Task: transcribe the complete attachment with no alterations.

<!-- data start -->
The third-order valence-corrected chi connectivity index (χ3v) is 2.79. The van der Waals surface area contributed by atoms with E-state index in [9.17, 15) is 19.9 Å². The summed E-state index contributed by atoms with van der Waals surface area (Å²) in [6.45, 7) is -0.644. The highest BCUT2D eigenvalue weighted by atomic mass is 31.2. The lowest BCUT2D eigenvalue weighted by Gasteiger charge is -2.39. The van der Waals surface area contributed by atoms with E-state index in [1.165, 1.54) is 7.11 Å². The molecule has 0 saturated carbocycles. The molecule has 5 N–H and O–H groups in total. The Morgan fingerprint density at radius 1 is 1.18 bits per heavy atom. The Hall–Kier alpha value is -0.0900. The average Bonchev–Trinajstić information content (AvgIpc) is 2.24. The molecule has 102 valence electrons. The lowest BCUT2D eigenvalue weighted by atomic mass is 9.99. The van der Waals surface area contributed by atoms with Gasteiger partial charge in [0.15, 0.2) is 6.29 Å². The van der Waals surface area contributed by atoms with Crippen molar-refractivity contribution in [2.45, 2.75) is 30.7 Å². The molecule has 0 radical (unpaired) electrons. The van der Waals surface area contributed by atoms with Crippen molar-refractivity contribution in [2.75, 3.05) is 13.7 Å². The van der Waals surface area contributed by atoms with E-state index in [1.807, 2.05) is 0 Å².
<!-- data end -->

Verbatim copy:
The third-order valence-corrected chi connectivity index (χ3v) is 2.79. The van der Waals surface area contributed by atoms with E-state index in [9.17, 15) is 19.9 Å². The summed E-state index contributed by atoms with van der Waals surface area (Å²) in [6.45, 7) is -0.644. The highest BCUT2D eigenvalue weighted by atomic mass is 31.2. The lowest BCUT2D eigenvalue weighted by Gasteiger charge is -2.39. The van der Waals surface area contributed by atoms with E-state index in [1.165, 1.54) is 7.11 Å². The molecule has 0 saturated carbocycles. The molecule has 5 N–H and O–H groups in total. The Morgan fingerprint density at radius 1 is 1.18 bits per heavy atom. The Hall–Kier alpha value is -0.0900. The average Bonchev–Trinajstić information content (AvgIpc) is 2.24. The molecule has 102 valence electrons. The lowest BCUT2D eigenvalue weighted by atomic mass is 9.99. The van der Waals surface area contributed by atoms with Gasteiger partial charge in [0.15, 0.2) is 6.29 Å². The van der Waals surface area contributed by atoms with Crippen molar-refractivity contribution in [2.45, 2.75) is 30.7 Å². The molecule has 0 radical (unpaired) electrons. The van der Waals surface area contributed by atoms with Crippen molar-refractivity contribution in [2.75, 3.05) is 13.7 Å². The van der Waals surface area contributed by atoms with E-state index in [1.807, 2.05) is 0 Å².